It’s part of the natural order of things that when a tire needs changing or a leaky faucet needs fixing, the first person many of us turn to for instructions is our dad. Bo Petterson is used to fielding those requests from his six children — and his millions of social media followers as well.  

The 65-year-old Washington state resident is the man behind “Dad Advice From Bo,” a platform from which he shares brief videos offering tidbits of fatherly wisdom. 

“It’s a mixture between whatever I am doing around the house or what my internet family has asked for help with,” he told Nice News. “About half or more of the time, I am already working on a project and think it would be nice to teach my kids, so I make a video for not just my kids but also my ‘internet kids.’” 

Bo’s youngest daughter, Emily, helped him start the project back in 2020. During her freshman year of college, she experienced a traumatic brain injury during a soccer game. She was in a dark place mentally and unable to work, so her therapist encouraged her to find ways, however small, to distract herself from the pain. 

“On a whim, I pressed record on my phone and said, ‘Dad, give me a piece of dad advice,’” Emily recalled. “I put the video on TikTok, which was a new platform at the time, and I figured nobody would ever see it. The next day he came back to me and said, ‘I want to make another video about how to back up a trailer.’ I thought it was so silly. How many people really need to know that?”


Apparently, a lot. Just a few days later, she opened the app to find 5,000 comments. So the pair kept making videos, Emily behind the camera and Bo in front. His advice ranges from the theoretical (“Analysis is paralysis,” he pronounces in a post cautioning against overthinking) to the practical: how to parallel park, change spark plugs, and clean a dishwasher filter. He even throws in the occasional lecture for good measure, and signs each caption with the words “Love, dad.”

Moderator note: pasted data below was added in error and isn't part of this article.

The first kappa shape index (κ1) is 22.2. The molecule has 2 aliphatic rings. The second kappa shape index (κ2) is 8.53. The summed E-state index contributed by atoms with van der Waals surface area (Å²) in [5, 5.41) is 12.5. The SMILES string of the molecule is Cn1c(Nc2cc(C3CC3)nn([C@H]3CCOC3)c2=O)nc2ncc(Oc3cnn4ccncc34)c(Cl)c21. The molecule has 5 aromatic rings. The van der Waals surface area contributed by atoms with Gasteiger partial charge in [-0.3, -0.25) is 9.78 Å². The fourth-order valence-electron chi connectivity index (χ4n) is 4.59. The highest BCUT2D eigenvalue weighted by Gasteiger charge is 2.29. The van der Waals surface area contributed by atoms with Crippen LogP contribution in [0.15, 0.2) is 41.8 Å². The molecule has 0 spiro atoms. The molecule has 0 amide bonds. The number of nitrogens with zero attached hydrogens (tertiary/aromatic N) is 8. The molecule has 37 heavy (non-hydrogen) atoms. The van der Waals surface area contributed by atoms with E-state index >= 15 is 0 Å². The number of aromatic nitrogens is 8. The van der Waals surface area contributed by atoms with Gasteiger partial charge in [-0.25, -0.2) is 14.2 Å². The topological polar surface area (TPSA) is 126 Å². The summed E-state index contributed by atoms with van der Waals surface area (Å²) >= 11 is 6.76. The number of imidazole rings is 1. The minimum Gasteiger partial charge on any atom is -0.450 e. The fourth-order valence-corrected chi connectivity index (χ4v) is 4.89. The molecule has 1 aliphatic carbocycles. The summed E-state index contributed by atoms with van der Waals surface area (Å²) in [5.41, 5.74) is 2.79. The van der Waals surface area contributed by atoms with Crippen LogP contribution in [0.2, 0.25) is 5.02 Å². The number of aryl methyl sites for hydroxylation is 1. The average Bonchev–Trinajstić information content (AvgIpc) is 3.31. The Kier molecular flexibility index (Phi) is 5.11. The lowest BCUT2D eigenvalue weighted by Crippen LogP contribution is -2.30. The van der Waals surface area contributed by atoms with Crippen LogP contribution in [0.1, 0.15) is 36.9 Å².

Allison Pham

We asked Bo for an exclusive nugget of advice for Nice News readers, and he came through, saying he’s been wanting to create a video about his life philosophy, “be a river.”

“If you look at a river, it is flowing no matter what obstacles are in its way,” he explained. “If a boulder falls into the river, it finds a way to go under, over, or around the boulder. It does not stop flowing just because there is a barrier. If there are heavy rains, the river will make new pathways. Life will give you many boulders and many heavy rains. Your job is to keep flowing, make new routes, and no matter what, find a way around every obstacle.”

His lessons are helpful for anyone navigating the ins and outs of adulthood, but they’re particularly meaningful to a certain subset of his audience. “I lost my dad in May,” reads a comment on one early post. “It’s nice to have a place to go for ‘dad advice,’ even if it’s not my dad.” 


Bo is keenly aware of how much his presence means to those followers, and he doesn’t take his role lightly.

“My heart breaks for anybody that has experienced that kind of loss,” he said. “I, too, have experienced that loss. I lost my own dad who was one of my best friends and I miss him every single day. I hope when people spend one minute watching my videos that they know I’m nothing special, but that I believe in them. I truly do.”

Another positive that’s come out of the experience has been the overwhelming support for Emily’s recovery, something she continues to work toward every day. After the first few videos began getting attention, Bo let viewers in on what his daughter was going through. Immediately, some wanted to know how to help, so the pair set up a Venmo account for donations. 

“My dad shared that he doesn’t know how to do social media but he was looking for answers to my illness,” Emily recounted. “People started sending $5 and $20, and before you know it, I had enough to try a new treatment. It was the type of miracle you pray for in the depth of pain or in the loneliness of a hospital bed.”

Now that the channels have grown to such a degree, Bo is able to do paid partnerships on Instagram and TikTok, and has stopped accepting donations. But he continues to post updates on Emily’s progress, and the kindness of his community of followers still reverberates for Emily. 


“I’ve seen the depths of darkness the mind and body can go to, and you realize quickly that hope comes from people,” she said. “Sometimes the people closest to you, but most of the time it’s total strangers who stop their life and choose to pour encouragement into you.”

“Sometimes I think because of the news, we have this view of humanity that is negative,” she continued, adding that her unique vantage point has made her realize how skewed that perspective can be. “I could cry thinking about how good people are and I wish the world talked about that more. That there is so much more good than bad in the world.”